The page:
$36bn investment in Mideast airports seen
Dubai, February 2, 2008
Ten leading Middle East airports will invest $36.8 billion in new airport capacity that will provide for an additional 318 million passengers per year by 2012, according to a report.
Aviation traffic in the Arab region recorded the highest growth in the world in 2006 at 12.2 per cent, three times higher than the average global figure.
According to the Center for Asia Pacific Aviation (CAPA), the region once again eclipsed global capacity growth which rose to a record of 3.4 per cent.
“The Arab region foresees a rapid growth in the world for international traffic between 2006-2010,” says CAPA executive chairman Peter Harbison.
CAPA, together with Terrapinn, is organising the first Middle East Aviation Outlook Summit in Abu Dhabi on February 27 and 28.
CAPA's views on the region are borne out by IATA, which forecasts that the annual average growth of passenger traffic in the Middle East is predicted to remain strong at 6.9 per cent in comparison with the global average of 4.8 per cent.
According to the CAPA’s report, the Middle East was again the fastest growing region for passengers (RPKs) and cargo (FTKs) in 2006, recording full-year growth of 15.4 per cent and 16.1 per cent respectively, as per IATA’s figures.
“Ten million passengers are handled by five major airports and Dubai being the pre-eminent hub holds alone one quarter, or 22 per cent of the total 128 million passengers,” says Harbison.
In a report on the Middle East Aviation Outlook, CAPA stressed that the aviation industry in the Arab region is not an “over-hyped bubble.” Its remarkable growth is expected to continue at sustainable levels well into the future.
Airport and aviation expansion is expected to boost and maintain the current healthy levels of growth.
“The Middle East is not expanding in an excessive, unplanned way,” adds Harbison. 'Several factors are forcing this development. The region enjoys a natural geographical advantage which nowadays is perceived as the heart of the world and it has been enhanced by an open sky liberalization which makes intermediate ports become valuable crossroads hubs.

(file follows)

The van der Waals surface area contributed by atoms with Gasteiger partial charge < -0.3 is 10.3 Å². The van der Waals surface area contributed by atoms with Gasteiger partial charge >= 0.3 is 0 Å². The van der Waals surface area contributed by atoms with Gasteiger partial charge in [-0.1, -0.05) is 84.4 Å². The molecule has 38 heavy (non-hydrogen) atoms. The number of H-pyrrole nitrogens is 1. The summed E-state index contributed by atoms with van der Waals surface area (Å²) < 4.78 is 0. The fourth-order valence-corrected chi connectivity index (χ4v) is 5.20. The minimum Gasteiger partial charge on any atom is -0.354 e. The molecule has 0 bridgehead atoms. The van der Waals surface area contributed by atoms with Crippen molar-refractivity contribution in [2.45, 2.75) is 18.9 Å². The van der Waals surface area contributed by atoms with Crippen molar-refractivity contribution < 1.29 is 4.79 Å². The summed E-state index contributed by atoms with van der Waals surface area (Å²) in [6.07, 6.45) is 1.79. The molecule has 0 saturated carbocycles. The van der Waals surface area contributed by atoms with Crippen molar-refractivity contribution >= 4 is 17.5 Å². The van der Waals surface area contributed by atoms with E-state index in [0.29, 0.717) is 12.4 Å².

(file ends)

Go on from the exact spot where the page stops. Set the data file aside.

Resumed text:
The UAE, Bahrain, Lebanon, Kuwait, and Qatar are the region’s leaders; they have implemented “open skies” policies that played a major role in the development of their tourism industries as well as their success to access numerous international markets.
Another key element, long distance flights, permitted the passengers to fly non-stop to and from any part of the world. These features will help the region’s airlines as well as airports to be ahead of the “next generation aviation” evolution, according to the report. This fast growth several years ago was seen to be impossible.
“The Middle East has become the hottest aviation sector in the world. At the 2007 Paris Air show alone, Middle East airlines announced orders for almost $50 billion worth of aircraft, almost half of the world’s order book,' concludes Peter Harbison.
The First Middle East Aviation Outlook Summit has been organised to address this growing influence on global aviation and tourism, and will consist of a high-level speaker programme and an accompanying exhibition. It has already generated a great deal of interest within the highest levels of the aviation industry, regionally and globally.
According to Symon Rubens, managing director of Terrapinn Middle East, the world- leading business media company which is organising this pioneering event, a large number of the key decision makers have already confirmed their participation, either as speakers or delegates.
'Senior executives, including many airline CEO's, are realising that this is one of the most important and significant aviation conferences ever to be held in the Middle East region and consequently registrations are well ahead of our expectations,' he said. 'The standing of the s
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